They are taking way too long, one of us said. We snuffed out the talk and listened for noise coming down the corridor. Nothing. We stood and tiptoed to the door, peering out of the room. The coast seemed clear, so we slithered as one towards the toilet, and found Magdalene and Doreen in one of the cubicles, hands down each other's shorts, locked at the lips. Come on, really? You lez are fucking unbelievable. They looked at us, nailed to the ground by the ring of spotlight from one of our torches, and pulled apart reluctantly. We stared at their wet, glistening fingers, and remembered our own fingers when we touched ourselves in bed, in the shower, in the back of our fathers' cars. Again, the image of Mr Brandon Lam snuck into some of our thoughts, and our faces went irrationally hot and flushed. We tried to shake our minds free of his hands, his smile, and the bump at his crotch when his pants bunched up as he sat on the edge of the table, telling us about the subduction zone and how the oceanic plate would collide with the continental plate, causing earthquakes and tsunamis. We hardly knew how to keep our private fantasies at bay, and so we directed our frustration shame? at Magdalene and Doreen. Really, how stupid can you guys be? Now, for this? Come on, use your brains, okay? Some of us snickered and threw in another round of insults. They straightened out their t-shirts and shorts, and stepped out of the cubicle. Just as Magdalene was about to speak up, we heard a crash coming from somewhere in the hall. Had the benches fallen? We gripped one another, reduced to stony immobility. Let's go, one of us whispered, and we fled out of the toilet.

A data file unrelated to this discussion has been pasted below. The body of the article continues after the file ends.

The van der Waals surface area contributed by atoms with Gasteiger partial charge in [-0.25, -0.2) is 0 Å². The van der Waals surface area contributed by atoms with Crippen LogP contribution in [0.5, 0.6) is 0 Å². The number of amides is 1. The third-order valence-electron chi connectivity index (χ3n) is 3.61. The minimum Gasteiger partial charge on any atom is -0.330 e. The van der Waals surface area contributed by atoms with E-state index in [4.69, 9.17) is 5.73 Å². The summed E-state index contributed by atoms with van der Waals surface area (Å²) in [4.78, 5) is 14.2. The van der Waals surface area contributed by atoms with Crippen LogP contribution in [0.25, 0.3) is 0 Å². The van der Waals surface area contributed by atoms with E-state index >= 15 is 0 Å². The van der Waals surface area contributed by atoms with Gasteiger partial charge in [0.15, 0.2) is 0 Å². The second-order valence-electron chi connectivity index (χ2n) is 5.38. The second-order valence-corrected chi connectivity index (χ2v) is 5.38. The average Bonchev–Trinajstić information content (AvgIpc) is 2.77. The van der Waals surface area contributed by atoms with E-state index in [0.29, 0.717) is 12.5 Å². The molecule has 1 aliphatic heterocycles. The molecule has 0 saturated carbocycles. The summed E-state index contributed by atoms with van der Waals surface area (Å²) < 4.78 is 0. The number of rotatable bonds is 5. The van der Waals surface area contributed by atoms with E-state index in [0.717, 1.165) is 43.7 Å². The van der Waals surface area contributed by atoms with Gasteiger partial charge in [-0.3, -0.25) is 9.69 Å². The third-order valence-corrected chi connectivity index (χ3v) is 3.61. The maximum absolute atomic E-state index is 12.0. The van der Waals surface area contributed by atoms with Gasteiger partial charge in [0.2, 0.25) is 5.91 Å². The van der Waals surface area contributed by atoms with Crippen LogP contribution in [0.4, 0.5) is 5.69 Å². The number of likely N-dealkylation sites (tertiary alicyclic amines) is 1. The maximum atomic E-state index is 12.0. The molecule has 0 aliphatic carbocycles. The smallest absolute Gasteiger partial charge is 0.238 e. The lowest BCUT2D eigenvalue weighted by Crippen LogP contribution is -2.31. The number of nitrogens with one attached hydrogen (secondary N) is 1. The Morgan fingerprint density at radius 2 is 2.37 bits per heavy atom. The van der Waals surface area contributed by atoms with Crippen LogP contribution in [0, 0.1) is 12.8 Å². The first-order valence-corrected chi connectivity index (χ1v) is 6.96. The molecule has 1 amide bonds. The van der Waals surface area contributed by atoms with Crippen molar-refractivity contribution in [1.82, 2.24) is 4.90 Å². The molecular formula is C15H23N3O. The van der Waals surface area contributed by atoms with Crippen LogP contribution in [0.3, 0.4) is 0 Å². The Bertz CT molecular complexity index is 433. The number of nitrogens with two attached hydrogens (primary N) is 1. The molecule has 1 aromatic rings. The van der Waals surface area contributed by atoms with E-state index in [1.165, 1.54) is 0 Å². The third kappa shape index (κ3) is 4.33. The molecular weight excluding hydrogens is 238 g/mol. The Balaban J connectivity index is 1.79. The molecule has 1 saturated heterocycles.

We snaked down the dark, narrow corridor and peeked out from a tight corner at the hall entrance, where the benches were scattered like haphazard building blocks. Who would have the strength to break down the doors? We scanned the dark hall for any signs of movement. No sound, nothing but our suppressed breathing. Lumped together, we heaved like a pile of newly born mice, helpless and clumsy. We crept towards the bleachers and ducked the overhead beams; still a few of us hit them, emanating a soft bing and a groan. We could hear something move above us, fluttering among the tiered rows of plastic chairs. We groped our way out of the bleachers, and without even pausing to decide, all of us made a break for the entrance, hopping over the collapsed benches like knock-kneed fawns. The noise we were making was loud enough to raise the dead, and we knew it was hopeless to remain undetected.